Emerging biosensor platforms for the assessment of water-borne pathogens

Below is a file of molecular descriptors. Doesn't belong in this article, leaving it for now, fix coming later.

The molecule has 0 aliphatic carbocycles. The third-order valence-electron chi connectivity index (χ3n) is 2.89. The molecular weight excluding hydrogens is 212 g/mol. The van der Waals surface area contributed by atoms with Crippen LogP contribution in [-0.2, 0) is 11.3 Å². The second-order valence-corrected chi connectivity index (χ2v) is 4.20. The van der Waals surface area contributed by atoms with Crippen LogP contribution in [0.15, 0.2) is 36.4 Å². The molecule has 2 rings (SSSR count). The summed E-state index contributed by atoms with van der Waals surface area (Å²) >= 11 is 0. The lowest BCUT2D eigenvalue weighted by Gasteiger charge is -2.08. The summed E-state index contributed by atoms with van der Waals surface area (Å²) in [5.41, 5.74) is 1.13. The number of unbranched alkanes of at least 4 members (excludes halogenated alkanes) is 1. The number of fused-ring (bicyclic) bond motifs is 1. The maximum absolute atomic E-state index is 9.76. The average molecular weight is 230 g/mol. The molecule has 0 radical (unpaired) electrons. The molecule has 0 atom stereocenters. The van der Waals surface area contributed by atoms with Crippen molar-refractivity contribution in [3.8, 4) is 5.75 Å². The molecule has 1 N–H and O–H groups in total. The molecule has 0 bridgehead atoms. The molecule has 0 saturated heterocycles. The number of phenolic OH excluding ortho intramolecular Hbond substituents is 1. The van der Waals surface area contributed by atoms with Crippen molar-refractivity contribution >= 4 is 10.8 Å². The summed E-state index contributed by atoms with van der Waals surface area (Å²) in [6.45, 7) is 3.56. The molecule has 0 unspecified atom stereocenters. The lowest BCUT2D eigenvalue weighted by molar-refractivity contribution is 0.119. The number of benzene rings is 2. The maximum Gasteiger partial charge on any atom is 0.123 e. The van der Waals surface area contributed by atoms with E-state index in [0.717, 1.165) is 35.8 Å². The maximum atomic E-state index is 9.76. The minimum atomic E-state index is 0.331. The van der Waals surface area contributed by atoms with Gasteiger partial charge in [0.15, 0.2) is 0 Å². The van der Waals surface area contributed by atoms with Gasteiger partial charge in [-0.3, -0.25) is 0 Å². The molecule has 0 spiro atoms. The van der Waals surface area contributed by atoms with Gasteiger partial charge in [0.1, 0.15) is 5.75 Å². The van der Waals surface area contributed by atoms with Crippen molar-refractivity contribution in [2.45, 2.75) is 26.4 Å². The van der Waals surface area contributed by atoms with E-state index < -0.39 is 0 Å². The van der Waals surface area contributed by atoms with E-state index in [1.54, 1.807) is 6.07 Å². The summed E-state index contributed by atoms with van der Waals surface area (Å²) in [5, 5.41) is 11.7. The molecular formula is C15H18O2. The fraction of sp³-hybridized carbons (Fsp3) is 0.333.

Pathogens are key contaminants in water that are responsible for the generation of various water-borne diseases, and include viruses, fungi, bacteria, and protozoan parasites. The pathogenic effects of these species in water depend on their shape, size, composition, and structure. The resulting water-borne diseases are a serious threat to the environment, including to humans and animals, and are directly responsible for environmental deterioration and pollution. The potential presence of these pathogens requires sensitive, powerful, efficient, and ideally real-time monitoring methods for their reproducible quantification. Conventional methods for pathogen detection mainly rely on time-consuming enrichment steps followed by biochemical identification strategies, which require assay times ranging from 24 h to up to a week. However, in recent years, significant efforts have been made towards the development of biosensing technologies enabling rapid and close-to-real-time detection of water-borne pathogens. This review summarizes recent developments in biosensors and sensing systems based on a variety of transducer technologies for water-quality monitoring, with specific focus on rapid pathogen detection.